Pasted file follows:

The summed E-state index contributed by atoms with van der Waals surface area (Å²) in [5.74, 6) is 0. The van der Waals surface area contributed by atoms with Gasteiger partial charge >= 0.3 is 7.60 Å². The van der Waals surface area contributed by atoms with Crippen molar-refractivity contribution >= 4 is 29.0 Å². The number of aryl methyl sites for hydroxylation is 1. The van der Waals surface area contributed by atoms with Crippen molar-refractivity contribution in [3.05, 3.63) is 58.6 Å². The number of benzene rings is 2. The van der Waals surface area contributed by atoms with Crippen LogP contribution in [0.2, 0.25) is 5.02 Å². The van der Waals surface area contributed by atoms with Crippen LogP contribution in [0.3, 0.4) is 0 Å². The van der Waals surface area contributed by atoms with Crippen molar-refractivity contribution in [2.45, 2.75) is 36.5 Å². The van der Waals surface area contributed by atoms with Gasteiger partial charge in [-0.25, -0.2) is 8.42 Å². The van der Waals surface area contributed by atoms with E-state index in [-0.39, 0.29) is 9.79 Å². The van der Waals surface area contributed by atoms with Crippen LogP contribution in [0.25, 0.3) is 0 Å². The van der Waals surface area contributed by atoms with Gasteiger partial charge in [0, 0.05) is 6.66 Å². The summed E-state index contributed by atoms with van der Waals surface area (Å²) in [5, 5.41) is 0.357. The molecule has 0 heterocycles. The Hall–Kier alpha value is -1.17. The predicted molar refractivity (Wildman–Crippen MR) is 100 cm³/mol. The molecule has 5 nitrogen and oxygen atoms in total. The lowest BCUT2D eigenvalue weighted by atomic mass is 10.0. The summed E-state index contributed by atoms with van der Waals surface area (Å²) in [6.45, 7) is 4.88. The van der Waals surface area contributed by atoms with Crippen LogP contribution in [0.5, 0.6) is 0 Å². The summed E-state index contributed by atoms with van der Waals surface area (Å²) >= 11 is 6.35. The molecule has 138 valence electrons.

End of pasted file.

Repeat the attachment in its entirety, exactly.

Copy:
The summed E-state index contributed by atoms with van der Waals surface area (Å²) in [5.74, 6) is 0. The van der Waals surface area contributed by atoms with Gasteiger partial charge >= 0.3 is 7.60 Å². The van der Waals surface area contributed by atoms with Crippen molar-refractivity contribution >= 4 is 29.0 Å². The number of aryl methyl sites for hydroxylation is 1. The van der Waals surface area contributed by atoms with Crippen molar-refractivity contribution in [3.05, 3.63) is 58.6 Å². The number of benzene rings is 2. The van der Waals surface area contributed by atoms with Crippen LogP contribution in [0.2, 0.25) is 5.02 Å². The van der Waals surface area contributed by atoms with Crippen LogP contribution in [0.3, 0.4) is 0 Å². The van der Waals surface area contributed by atoms with Crippen molar-refractivity contribution in [2.45, 2.75) is 36.5 Å². The van der Waals surface area contributed by atoms with Gasteiger partial charge in [-0.25, -0.2) is 8.42 Å². The van der Waals surface area contributed by atoms with E-state index in [-0.39, 0.29) is 9.79 Å². The van der Waals surface area contributed by atoms with Crippen LogP contribution in [0.25, 0.3) is 0 Å². The van der Waals surface area contributed by atoms with Gasteiger partial charge in [0, 0.05) is 6.66 Å². The summed E-state index contributed by atoms with van der Waals surface area (Å²) in [5, 5.41) is 0.357. The molecule has 0 heterocycles. The Hall–Kier alpha value is -1.17. The predicted molar refractivity (Wildman–Crippen MR) is 100 cm³/mol. The molecule has 5 nitrogen and oxygen atoms in total. The lowest BCUT2D eigenvalue weighted by atomic mass is 10.0. The summed E-state index contributed by atoms with van der Waals surface area (Å²) in [6.45, 7) is 4.88. The van der Waals surface area contributed by atoms with Crippen LogP contribution in [0.5, 0.6) is 0 Å². The summed E-state index contributed by atoms with van der Waals surface area (Å²) >= 11 is 6.35. The molecule has 138 valence electrons.